September 7, 2014 12:39 pm
Updated: September 7, 2014 12:43 pm

Harper won’t entertain Couillard’s constitution talks

Prime Minister Stephen Harper, left, and Quebec Premier Philippe Couillard shake hands at a celebration marking the 200th anniversary of George-Étienne Cartier, Saturday, September 6, 2014 in Quebec City.

THE CANADIAN PRESS/Jacques Boissinot

QUEBEC – The Prime Minister’s Office says the Harper government has no intention of re-opening constitutional talks.

READ MORE: Premier Philippe Couillard wants Quebec to sign Constitution

A spokesman for Stephen Harper was reacting to Quebec’s premier‘s desire that his province sign the Constitution by 2017.

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Philippe Couillard first raised the matter during this year’s provincial election, and he did so again Saturday during an event in Quebec City that Harper also attended.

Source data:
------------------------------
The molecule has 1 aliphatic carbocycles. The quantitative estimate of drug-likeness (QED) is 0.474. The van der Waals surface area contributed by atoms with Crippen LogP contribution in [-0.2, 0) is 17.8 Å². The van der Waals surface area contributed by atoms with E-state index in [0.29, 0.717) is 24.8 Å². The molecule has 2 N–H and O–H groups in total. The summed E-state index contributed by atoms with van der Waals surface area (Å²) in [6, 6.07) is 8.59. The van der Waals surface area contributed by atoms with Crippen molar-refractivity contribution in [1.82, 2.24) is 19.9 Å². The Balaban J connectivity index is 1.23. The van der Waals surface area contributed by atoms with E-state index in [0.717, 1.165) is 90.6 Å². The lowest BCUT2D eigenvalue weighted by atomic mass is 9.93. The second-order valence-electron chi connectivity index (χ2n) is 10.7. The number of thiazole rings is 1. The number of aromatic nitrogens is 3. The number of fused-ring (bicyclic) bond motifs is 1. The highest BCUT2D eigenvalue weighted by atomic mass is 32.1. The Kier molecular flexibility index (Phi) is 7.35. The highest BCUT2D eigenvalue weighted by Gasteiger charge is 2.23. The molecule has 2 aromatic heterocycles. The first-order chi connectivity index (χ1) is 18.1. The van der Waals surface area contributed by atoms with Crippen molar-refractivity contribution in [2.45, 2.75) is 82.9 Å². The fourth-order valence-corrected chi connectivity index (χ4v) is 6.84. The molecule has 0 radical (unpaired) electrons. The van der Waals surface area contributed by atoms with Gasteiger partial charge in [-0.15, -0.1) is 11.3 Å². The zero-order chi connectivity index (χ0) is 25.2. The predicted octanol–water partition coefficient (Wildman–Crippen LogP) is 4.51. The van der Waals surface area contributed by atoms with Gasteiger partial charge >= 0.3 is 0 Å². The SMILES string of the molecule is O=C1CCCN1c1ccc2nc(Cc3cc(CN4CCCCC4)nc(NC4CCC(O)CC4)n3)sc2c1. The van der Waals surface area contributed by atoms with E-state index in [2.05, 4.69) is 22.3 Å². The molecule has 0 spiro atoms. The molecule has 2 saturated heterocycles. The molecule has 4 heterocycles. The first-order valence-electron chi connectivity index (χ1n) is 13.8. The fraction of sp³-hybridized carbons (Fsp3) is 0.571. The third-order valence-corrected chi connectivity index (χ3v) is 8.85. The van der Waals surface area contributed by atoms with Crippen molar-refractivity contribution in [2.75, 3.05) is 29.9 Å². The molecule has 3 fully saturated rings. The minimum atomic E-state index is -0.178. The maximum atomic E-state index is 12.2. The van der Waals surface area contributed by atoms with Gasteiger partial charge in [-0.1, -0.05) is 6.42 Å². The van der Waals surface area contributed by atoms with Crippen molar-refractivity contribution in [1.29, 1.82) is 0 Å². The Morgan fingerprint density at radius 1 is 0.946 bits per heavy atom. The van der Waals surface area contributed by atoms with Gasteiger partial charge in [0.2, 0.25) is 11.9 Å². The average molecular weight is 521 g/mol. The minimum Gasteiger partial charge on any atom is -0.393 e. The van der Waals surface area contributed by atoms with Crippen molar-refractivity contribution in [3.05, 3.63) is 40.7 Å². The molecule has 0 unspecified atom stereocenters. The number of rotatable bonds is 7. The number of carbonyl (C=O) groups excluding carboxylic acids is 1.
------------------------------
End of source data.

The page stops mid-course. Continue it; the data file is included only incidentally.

WATCH: Philippe Couillard’s speech about uniting province

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The two joined in marking the 200th anniversary of the birth of Sir George-Etienne Cartier, a French-Canadian statesman viewed as one of the Fathers of Confederation.

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Couillard says Cartier’s vision of a united Canada with “a strong Quebec identity” could serve as an inspiration in future constitutional talks.

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Harper didn’t take questions after the speech, but his spokesman says the government will continue to practice a federalism that respects Quebec and provincial jurisdiction.

WATCH: Philippe Couillard outlines priorities

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